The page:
October 2, 2007
Pon de Replay: Comparing Legal Standards to Instant Replay
With the Colorado Rockies advancing to the playoffs over the San Diego Padres in the bottom of the 13th inning based upon a phantom run, the spectre of instant replay in MLB has been raised again. This got me thinking of how the instant replay standard in college and professional footbal compares to legal standards and whether the American court system could learn a few things from the American football system.
Let's take the rules for Pac-10 football games as one example. First, the coaches for either team can ask for instant replay of certain calls. Second, the replay official can call for the review of a play. Under this second part of the rule, "whenever there is reasonable evidence to believe that an error was made in the initial on-field ruling, the play is reviewable and any reversal of an on-field ruling would have a direct, competitive impact on the game."
Looking first at the term "reasonable evidence," would this be equivalent to a finding of reasonable suspicion in criminal context or the more difficult to achieve probable cause? Second, in football games, as in trials, certain plays/judgments are reviewable while others are not reviewable. Finally, the Pac-10 rules state that the reversal of the ruling being challenged must result in a direct, competitve impact on the game. This can be seen as similar to the harmless error rule, wherein certain rulings, such as evidentiary rulings to admit/exclude evidence can be wrong and yet still not result in convictions being reversed.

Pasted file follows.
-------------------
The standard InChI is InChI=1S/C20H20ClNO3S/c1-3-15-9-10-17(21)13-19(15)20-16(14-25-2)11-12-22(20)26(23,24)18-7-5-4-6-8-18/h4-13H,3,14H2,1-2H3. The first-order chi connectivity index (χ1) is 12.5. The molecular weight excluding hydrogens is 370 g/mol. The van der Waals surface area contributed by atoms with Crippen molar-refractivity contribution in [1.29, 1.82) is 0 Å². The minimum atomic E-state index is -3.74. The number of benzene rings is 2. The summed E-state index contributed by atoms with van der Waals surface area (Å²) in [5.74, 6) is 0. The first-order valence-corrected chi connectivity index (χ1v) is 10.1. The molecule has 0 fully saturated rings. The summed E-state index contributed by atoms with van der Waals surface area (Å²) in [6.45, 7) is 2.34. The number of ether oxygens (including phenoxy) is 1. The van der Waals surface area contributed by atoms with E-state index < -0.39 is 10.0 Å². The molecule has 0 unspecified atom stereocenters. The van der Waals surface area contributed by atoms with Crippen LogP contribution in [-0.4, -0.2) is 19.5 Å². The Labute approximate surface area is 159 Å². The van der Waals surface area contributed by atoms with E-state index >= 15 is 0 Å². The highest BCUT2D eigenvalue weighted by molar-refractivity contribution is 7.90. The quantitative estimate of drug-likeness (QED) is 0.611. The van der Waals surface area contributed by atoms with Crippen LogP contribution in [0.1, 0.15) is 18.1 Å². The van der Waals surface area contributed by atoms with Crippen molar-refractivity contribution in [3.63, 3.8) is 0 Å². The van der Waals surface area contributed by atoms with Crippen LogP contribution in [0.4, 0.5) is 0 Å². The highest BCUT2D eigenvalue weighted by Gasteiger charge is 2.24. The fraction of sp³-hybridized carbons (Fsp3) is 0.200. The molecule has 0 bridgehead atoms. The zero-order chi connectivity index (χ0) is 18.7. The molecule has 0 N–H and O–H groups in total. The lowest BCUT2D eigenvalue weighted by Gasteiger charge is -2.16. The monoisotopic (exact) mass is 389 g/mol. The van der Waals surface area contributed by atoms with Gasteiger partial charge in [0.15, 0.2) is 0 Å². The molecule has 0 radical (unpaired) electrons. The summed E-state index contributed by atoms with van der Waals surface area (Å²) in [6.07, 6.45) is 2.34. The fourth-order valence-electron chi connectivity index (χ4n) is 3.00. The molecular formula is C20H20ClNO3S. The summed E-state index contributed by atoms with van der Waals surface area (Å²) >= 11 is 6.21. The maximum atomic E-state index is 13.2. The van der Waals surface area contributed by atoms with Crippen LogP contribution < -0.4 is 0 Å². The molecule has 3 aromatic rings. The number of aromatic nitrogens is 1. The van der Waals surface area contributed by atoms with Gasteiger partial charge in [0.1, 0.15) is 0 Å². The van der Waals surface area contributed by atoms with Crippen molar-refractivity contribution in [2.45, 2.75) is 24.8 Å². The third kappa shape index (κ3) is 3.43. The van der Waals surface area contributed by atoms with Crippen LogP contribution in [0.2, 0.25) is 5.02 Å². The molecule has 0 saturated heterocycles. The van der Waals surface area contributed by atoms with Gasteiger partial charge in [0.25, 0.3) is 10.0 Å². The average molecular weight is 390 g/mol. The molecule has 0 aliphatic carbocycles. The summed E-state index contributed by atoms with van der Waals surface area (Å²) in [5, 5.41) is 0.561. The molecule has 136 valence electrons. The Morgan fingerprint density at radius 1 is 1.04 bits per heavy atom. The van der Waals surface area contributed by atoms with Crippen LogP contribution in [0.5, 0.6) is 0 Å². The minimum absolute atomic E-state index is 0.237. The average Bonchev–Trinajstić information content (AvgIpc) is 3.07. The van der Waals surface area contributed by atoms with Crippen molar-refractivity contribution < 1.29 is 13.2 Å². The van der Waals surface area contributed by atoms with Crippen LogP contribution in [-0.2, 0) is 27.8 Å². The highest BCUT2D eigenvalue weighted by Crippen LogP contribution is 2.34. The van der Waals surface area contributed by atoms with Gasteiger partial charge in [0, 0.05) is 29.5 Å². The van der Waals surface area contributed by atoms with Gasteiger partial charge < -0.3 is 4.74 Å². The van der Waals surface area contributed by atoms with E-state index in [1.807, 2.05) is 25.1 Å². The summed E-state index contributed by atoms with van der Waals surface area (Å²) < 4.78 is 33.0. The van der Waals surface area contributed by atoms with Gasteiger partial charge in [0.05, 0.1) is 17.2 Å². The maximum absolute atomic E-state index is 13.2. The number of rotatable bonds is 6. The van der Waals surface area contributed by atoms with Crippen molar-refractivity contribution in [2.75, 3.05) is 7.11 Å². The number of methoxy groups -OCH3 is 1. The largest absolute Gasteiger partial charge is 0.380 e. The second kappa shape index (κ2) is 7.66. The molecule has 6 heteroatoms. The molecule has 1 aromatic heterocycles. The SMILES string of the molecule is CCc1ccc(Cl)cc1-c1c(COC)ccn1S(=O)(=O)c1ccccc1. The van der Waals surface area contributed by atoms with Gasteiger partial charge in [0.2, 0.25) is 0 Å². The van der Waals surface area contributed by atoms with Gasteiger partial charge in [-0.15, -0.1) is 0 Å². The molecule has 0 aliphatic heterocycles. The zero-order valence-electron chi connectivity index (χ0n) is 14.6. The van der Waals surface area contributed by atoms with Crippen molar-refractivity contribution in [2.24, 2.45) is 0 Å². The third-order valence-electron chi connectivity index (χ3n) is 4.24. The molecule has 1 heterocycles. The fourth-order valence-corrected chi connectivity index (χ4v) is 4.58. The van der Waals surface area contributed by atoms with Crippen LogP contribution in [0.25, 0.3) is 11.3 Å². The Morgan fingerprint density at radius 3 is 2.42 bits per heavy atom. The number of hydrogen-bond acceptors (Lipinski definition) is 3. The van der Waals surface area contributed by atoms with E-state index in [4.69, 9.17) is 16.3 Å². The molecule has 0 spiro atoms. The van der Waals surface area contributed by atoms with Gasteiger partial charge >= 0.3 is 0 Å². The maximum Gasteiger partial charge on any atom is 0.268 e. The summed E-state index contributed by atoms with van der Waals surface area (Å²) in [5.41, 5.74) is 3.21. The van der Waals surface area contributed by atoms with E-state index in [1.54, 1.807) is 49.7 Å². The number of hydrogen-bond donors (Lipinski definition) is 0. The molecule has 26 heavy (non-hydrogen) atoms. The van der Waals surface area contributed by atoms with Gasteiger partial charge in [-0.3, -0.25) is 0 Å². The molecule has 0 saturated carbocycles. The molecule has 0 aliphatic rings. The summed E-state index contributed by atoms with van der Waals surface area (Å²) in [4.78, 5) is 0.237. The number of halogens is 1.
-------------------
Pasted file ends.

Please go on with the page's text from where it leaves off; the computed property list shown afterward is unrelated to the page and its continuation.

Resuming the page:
In terms of what is required for reversal, the Pac-10 appears to state a clearer standard of review than the standards of review used by courts. It states that reversal is only warranted when there is "indisputable video evidence." The rule then goes on to state that indisputable video evidence consists of "sufficient, viewable camera angles that provide undeniable proof that a correction to the call is necessary." This makes me wonder whether "indisputable video evidence" would be similar to the more nebulous "beyond a reasonable doubt," "clear and convincing evidence," or "preponderance of the evidence" standards. Or is the relevant comparison to review de novo review or review for an abuse of discretion, with football review tending toward the latter?
October 2, 2007 | Permalink
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